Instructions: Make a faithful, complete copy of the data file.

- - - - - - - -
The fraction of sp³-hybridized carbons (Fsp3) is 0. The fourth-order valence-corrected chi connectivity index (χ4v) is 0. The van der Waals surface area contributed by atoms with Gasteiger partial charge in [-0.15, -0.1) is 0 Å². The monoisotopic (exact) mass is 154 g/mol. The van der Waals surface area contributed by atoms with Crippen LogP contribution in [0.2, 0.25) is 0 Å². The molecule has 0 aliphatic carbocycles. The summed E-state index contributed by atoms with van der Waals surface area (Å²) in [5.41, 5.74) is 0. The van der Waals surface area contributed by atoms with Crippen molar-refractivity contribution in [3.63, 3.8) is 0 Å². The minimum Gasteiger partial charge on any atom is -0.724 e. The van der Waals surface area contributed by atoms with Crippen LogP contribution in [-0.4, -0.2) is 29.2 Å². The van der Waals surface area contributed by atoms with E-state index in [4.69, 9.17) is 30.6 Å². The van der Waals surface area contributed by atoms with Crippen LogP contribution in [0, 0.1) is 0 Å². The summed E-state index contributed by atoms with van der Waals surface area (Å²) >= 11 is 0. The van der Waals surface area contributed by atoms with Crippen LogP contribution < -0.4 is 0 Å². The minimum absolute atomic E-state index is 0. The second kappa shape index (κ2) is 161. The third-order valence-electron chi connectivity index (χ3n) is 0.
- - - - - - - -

The fraction of sp³-hybridized carbons (Fsp3) is 0. The fourth-order valence-corrected chi connectivity index (χ4v) is 0. The van der Waals surface area contributed by atoms with Gasteiger partial charge in [-0.15, -0.1) is 0 Å². The monoisotopic (exact) mass is 154 g/mol. The van der Waals surface area contributed by atoms with Crippen LogP contribution in [0.2, 0.25) is 0 Å². The molecule has 0 aliphatic carbocycles. The summed E-state index contributed by atoms with van der Waals surface area (Å²) in [5.41, 5.74) is 0. The van der Waals surface area contributed by atoms with Crippen molar-refractivity contribution in [3.63, 3.8) is 0 Å². The minimum Gasteiger partial charge on any atom is -0.724 e. The van der Waals surface area contributed by atoms with Crippen LogP contribution in [-0.4, -0.2) is 29.2 Å². The van der Waals surface area contributed by atoms with E-state index in [4.69, 9.17) is 30.6 Å². The van der Waals surface area contributed by atoms with Crippen LogP contribution in [0, 0.1) is 0 Å². The summed E-state index contributed by atoms with van der Waals surface area (Å²) >= 11 is 0. The van der Waals surface area contributed by atoms with Crippen LogP contribution < -0.4 is 0 Å². The minimum absolute atomic E-state index is 0. The second kappa shape index (κ2) is 161. The third-order valence-electron chi connectivity index (χ3n) is 0.